Wednesday, August 02, 2006


Harvard-educated Ted Kennedy on the attack

Ted Kennedy makes a rather remarkable charge in this past Sunday’s Washington Post, namely that Roberts and Alito Misled Us. Since the Senator didn’t vote for either Justice, I was kind of forewarned that his use of “us” was probably just false modesty. True to form, Mr. Kennedy regales us with his wisdom on this matter.

The gist of the Senator’s piece is that the most recent nominees have produced a “…voting record on the court [that] reflects not the neutral, modest judicial philosophy they promised the Judiciary Committee, but an activist's embrace of the administration's political and ideological agenda.” Here’s an example of what alarms him about Justice Roberts:

“In League of United Latin American Citizens v. Perry , the Supreme Court held that Texas's 2003 redistricting plan violated the Voting Rights Act by protecting a Republican legislator against a growing Latino population. Roberts reached a different view, concluding that the courts should not have been involved and that it "is a sordid business, this divvying us up by race."

Never mind that the Supreme Court actually upheld most of Texas’s 2003 redistricting plan ( - High court upholds most of Texas redistricting map - Jun 28, 2006), is the senior senator from Massachusetts so out of touch that he really expect most of us to be outraged that a Supreme Court Justice has referred to legislative attempts at racial groupings as “a sordid business”? He’s spent too much time basking in far-left adulation if he believes that that’s a surefire applause line.

But he saves his best ammunition for use against Justice Alito:

“Perhaps the biggest winner is the president himself. During Alito's hearing, I asked him about a 1985 job application in which he stated that he believed "very strongly in the supremacy of the elected branches of government." He backpedaled, claiming: "I certainly didn't mean that literally at the time, and I wouldn't say that today."

“But he is willing to say it now. In the very recent case of Hamdan v. Rumsfeld , Alito signed on to a dissent by Justice Clarence Thomas that asserts a judicial "duty to accept the Executive's judgment in matters of military operations and foreign affairs" as grounds for allowing the administration to use military commissions of its own design to try detainees at Guantanamo Bay, Cuba.”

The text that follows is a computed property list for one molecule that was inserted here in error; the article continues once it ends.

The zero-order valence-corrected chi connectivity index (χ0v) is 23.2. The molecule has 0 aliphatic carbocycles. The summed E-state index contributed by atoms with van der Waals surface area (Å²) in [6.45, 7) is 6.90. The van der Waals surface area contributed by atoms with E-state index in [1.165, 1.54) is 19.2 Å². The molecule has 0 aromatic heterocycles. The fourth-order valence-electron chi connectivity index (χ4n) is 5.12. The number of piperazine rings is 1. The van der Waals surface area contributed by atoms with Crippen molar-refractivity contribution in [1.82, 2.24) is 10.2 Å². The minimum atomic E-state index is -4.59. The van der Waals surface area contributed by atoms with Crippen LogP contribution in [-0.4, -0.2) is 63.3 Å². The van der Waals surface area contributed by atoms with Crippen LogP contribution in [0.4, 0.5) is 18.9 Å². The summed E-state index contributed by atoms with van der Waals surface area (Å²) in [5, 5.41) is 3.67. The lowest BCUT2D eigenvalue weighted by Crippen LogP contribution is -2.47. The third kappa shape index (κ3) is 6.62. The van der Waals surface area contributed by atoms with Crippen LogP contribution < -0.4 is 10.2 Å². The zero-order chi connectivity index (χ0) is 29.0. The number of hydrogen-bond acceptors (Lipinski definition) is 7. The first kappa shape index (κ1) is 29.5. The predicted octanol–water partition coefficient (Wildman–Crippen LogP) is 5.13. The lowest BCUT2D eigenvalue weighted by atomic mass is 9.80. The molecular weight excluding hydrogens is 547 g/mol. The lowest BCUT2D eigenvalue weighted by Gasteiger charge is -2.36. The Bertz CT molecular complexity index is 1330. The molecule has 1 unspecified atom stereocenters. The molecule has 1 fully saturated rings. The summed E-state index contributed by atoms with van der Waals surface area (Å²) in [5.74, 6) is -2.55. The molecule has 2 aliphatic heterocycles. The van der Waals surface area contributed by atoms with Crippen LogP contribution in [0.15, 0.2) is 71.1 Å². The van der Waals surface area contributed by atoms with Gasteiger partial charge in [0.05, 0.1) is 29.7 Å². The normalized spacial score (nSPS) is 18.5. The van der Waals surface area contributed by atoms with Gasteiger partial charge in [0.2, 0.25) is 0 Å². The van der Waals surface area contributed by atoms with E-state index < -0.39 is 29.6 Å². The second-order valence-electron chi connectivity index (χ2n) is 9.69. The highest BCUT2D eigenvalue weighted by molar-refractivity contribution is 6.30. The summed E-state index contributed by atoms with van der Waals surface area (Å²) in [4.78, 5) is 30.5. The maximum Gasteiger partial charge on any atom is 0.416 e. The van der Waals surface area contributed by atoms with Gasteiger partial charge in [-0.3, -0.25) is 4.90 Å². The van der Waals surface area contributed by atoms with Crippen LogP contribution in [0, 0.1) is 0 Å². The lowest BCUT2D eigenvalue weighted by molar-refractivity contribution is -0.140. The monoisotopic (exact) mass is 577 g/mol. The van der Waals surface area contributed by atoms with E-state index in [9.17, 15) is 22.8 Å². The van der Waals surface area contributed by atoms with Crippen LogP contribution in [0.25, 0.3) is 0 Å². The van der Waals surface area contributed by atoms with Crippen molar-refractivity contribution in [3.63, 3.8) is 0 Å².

Wow – that’s powerful stuff…well, except for this.

CORRECTION TO THIS ARTICLEA July 30 Outlook article by Sen. Edward M. Kennedy (D-Mass.) incorrectly used the word "accept" rather than "respect" in quoting from a dissenting opinion written by Supreme Court Justice Clarence Thomas and joined by Justice Samuel A. Alito Jr. in the case of Hamdan v. Rumsfeld. The opinion referred to the court's "well-established duty to respect the Executive's judgment in matters of military operations and foreign affairs."

So now we have Senator Kennedy taking to the print media to criticize the Chief Justice for thinking it’s unattractive to go about classifying people based on their race and Justice Alito for signing onto an opinion which states the President’s judgment should be respected in military and foreign policy matters. Time to go to the neutral corner, Senator – it’s going to take awhile for the Administration and these two justices to overcome those body blows.

Side Note: Remember all this? Nomination Watch: O’Connor and Ginsburg on threats to judicial independence. I’ll be eagerly scanning the wires for their similar criticisms of Senator Kennedy.

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